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Data Wrangling with dplyr - Part 3

Introduction

In the previous post, we learnt to combine tables using dplyr. In this post, we will explore a set of helper functions in order to:

  • extract unique rows
  • rename columns
  • sample data
  • extract columns
  • slice rows
  • arrange rows
  • compare tables
  • extract/mutate data using predicate functions
  • count observations for different levels of a variable

Libraries, Code & Data

We will use the following packages:

The data sets can be downloaded from here and the codes from here.

library(dplyr)
library(readr)

Case Study

Let us look at a case study (e-commerce data) and see how we can use dplyr helper functions to answer questions we have about and to modify/transform the underlying data set.

Data

ecom <- 
  read_csv('https://raw.githubusercontent.com/rsquaredacademy/datasets/master/web.csv',
    col_types = cols_only(device = col_factor(levels = c("laptop", "tablet", "mobile")),
      referrer = col_factor(levels = c("bing", "direct", "social", "yahoo", "google")),
      purchase = col_logical(), bouncers = col_logical(), duration = col_double(),
      n_visit = col_double(), n_pages = col_double()
    )
  )

ecom
## # A tibble: 1,000 x 7
##    referrer device bouncers n_visit n_pages duration purchase
##    <fct>    <fct>  <lgl>      <dbl>   <dbl>    <dbl> <lgl>   
##  1 google   laptop TRUE          10       1      693 FALSE   
##  2 yahoo    tablet TRUE           9       1      459 FALSE   
##  3 direct   laptop TRUE           0       1      996 FALSE   
##  4 bing     tablet FALSE          3      18      468 TRUE    
##  5 yahoo    mobile TRUE           9       1      955 FALSE   
##  6 yahoo    laptop FALSE          5       5      135 FALSE   
##  7 yahoo    mobile TRUE          10       1       75 FALSE   
##  8 direct   mobile TRUE          10       1      908 FALSE   
##  9 bing     mobile FALSE          3      19      209 FALSE   
## 10 google   mobile TRUE           6       1      208 FALSE   
## # ... with 990 more rows

Data Dictionary

  • referrer: referrer website/search engine
  • device: device used to visit the website
  • bouncers: whether a visit bounced (exited from landing page)
  • duration: time spent on the website (in seconds)
  • purchase: whether visitor purchased
  • n_visit: number of visits
  • n_pages: number of pages visited/browsed

Data Sanitization

Let us ensure that the data is sanitized by checking the sources of traffic and devices used to visit the site. We will use distinct to examine the values in the referrer column



distinct(ecom, referrer)
## # A tibble: 5 x 1
##   referrer
##   <fct>   
## 1 google  
## 2 yahoo   
## 3 direct  
## 4 bing    
## 5 social

and the device column as well.

distinct(ecom, device)
## # A tibble: 3 x 1
##   device
##   <fct> 
## 1 laptop
## 2 tablet
## 3 mobile

Rename Columns

Columns can be renamed using rename().



rename(ecom, time_on_site = duration)
## # A tibble: 1,000 x 7
##    referrer device bouncers n_visit n_pages time_on_site purchase
##    <fct>    <fct>  <lgl>      <dbl>   <dbl>        <dbl> <lgl>   
##  1 google   laptop TRUE          10       1          693 FALSE   
##  2 yahoo    tablet TRUE           9       1          459 FALSE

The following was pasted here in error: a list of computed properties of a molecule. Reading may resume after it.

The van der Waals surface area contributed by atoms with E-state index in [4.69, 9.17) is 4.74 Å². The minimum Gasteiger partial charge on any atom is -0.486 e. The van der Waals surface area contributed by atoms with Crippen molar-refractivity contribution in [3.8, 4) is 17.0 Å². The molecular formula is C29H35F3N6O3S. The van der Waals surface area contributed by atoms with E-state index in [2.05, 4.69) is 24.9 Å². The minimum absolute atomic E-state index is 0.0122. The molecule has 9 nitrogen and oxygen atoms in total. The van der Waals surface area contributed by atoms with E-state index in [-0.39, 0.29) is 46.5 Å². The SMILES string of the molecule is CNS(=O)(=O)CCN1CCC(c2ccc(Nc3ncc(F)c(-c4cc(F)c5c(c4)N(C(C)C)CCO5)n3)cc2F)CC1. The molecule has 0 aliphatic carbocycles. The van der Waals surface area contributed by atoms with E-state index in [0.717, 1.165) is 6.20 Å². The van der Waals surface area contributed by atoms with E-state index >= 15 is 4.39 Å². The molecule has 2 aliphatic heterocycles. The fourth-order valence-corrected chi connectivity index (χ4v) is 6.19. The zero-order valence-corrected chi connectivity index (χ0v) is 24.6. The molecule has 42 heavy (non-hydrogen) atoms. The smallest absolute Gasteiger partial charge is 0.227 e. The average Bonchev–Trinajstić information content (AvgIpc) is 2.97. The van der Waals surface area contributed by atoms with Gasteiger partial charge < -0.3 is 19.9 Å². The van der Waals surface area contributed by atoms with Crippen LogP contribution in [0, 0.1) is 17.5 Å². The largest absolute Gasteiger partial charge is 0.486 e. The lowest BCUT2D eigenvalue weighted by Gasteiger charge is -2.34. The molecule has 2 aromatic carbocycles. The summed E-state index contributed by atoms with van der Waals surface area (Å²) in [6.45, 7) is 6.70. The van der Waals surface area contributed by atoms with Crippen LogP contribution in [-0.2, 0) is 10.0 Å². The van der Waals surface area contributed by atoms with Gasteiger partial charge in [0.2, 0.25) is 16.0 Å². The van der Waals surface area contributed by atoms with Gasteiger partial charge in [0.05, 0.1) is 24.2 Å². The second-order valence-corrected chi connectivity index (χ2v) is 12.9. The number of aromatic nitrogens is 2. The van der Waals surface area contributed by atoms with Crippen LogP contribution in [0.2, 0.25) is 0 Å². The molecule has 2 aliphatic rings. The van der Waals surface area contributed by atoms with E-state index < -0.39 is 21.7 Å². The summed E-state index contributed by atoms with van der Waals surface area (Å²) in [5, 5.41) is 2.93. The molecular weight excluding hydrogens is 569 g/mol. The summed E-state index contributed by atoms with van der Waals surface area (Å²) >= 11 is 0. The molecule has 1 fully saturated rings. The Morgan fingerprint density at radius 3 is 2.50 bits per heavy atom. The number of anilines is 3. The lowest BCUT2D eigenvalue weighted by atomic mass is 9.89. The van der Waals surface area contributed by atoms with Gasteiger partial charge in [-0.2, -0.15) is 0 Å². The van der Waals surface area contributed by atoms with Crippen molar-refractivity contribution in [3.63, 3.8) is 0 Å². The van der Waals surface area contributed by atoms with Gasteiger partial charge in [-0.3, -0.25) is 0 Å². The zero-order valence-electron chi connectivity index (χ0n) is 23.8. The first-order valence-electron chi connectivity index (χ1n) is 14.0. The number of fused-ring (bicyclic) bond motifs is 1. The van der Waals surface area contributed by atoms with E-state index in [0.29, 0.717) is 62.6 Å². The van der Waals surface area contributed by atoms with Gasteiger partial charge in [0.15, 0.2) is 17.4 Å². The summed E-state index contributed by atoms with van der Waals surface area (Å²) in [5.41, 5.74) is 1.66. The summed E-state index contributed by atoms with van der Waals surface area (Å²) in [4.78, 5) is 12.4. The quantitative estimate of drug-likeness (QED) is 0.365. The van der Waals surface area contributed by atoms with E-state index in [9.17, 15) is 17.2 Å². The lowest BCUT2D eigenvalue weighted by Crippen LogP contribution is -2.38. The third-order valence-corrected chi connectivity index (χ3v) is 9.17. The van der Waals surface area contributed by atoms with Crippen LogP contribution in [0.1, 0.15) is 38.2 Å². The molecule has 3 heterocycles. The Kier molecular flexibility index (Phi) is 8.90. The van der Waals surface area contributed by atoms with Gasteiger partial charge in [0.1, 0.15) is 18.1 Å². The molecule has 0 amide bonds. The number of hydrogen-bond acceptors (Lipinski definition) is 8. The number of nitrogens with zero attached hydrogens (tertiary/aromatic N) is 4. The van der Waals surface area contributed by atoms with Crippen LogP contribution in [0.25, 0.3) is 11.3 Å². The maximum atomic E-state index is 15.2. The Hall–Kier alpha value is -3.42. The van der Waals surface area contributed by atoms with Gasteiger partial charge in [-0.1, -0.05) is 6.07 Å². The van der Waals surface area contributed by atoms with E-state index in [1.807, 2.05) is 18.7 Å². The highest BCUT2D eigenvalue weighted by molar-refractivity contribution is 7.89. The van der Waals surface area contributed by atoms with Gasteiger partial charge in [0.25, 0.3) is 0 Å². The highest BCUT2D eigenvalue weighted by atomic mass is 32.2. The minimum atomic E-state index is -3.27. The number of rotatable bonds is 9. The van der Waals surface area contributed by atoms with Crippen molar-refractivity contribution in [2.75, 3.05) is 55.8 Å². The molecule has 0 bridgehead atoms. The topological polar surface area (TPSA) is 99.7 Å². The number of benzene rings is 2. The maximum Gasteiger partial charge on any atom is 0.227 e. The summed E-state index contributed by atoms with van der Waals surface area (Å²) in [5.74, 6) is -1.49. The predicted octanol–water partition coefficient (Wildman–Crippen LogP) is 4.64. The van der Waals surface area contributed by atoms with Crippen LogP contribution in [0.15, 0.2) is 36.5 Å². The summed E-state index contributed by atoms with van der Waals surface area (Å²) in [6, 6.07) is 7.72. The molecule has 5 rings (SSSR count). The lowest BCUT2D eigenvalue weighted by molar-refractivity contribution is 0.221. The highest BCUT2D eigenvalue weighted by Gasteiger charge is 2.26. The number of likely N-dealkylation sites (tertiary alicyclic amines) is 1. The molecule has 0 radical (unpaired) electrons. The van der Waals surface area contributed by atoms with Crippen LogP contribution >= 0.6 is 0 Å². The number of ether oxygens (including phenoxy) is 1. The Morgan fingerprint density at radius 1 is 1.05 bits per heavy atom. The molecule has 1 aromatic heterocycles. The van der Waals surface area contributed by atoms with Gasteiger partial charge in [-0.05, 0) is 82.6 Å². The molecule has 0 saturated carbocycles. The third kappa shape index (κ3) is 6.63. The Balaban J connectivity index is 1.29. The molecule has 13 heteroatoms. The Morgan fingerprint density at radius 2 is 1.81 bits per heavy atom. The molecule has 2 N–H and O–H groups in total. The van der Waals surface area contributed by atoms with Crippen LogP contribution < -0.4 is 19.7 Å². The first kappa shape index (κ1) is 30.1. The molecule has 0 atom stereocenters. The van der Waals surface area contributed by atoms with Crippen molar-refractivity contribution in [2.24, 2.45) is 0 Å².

##  3 direct   laptop TRUE           0       1          996 FALSE   
##  4 bing     tablet FALSE          3      18          468 TRUE    
##  5 yahoo    mobile TRUE           9       1          955 FALSE   
##  6 yahoo    laptop FALSE          5       5          135 FALSE   
##  7 yahoo    mobile TRUE          10       1           75 FALSE   
##  8 direct   mobile TRUE          10       1          908 FALSE   
##  9 bing     mobile FALSE          3      19          209 FALSE   
## 10 google   mobile TRUE           6       1          208 FALSE   
## # ... with 990 more rows

Data Tabulation

Let us now look at the proportion or share of visits driven by different sources of traffic.



ecom %>%
  group_by(referrer) %>%
  tally()
## # A tibble: 5 x 2
##   referrer     n
##   <fct>    <int>
## 1 bing       194
## 2 direct     191
## 3 social     200
## 4 yahoo      207
## 5 google     208

We would also like to know the number of bouncers driven by the different sources of traffic.

ecom %>%
  group_by(referrer, bouncers) %>%
  tally()
## # A tibble: 10 x 3
## # Groups:   referrer [?]
##    referrer bouncers     n
##    <fct>    <lgl>    <int>
##  1 bing     FALSE      104
##  2 bing     TRUE        90
##  3 direct   FALSE       98
##  4 direct   TRUE        93
##  5 social   FALSE       93
##  6 social   TRUE       107
##  7 yahoo    FALSE      110
##  8 yahoo    TRUE        97
##  9 google   FALSE      101
## 10 google   TRUE       107

Let us look at how many conversions happen across different devices.

ecom %>%
  group_by(device, purchase) %>%
  tally() %>%
  filter(purchase)
## # A tibble: 3 x 3
## # Groups:   device [3]
##   device purchase     n
##   <fct>  <lgl>    <int>
## 1 laptop TRUE        31
## 2 tablet TRUE        36
## 3 mobile TRUE        36

Another way to extract the above information is by using count

ecom %>%
  count(referrer, purchase) %>%
  filter(purchase)
## # A tibble: 5 x 3
##   referrer purchase     n
##   <fct>    <lgl>    <int>
## 1 bing     TRUE        17
## 2 direct   TRUE        25
## 3 social   TRUE        20
## 4 yahoo    TRUE        22
## 5 google   TRUE        19

Sampling Data

dplyr offers sampling functions which allow us to specify either the number or percentage of observations. sample_n() allows sampling a specific number of observations.



sample_n(ecom, 700)
## # A tibble: 700 x 7
##    referrer device bouncers n_visit n_pages duration purchase
##    <fct>    <fct>  <lgl>      <dbl>   <dbl>    <dbl> <lgl>   
##  1 direct   laptop TRUE          10       1      983 FALSE   
##  2 social   laptop FALSE          8       3       30 FALSE   
##  3 bing     laptop TRUE           0       1      973 FALSE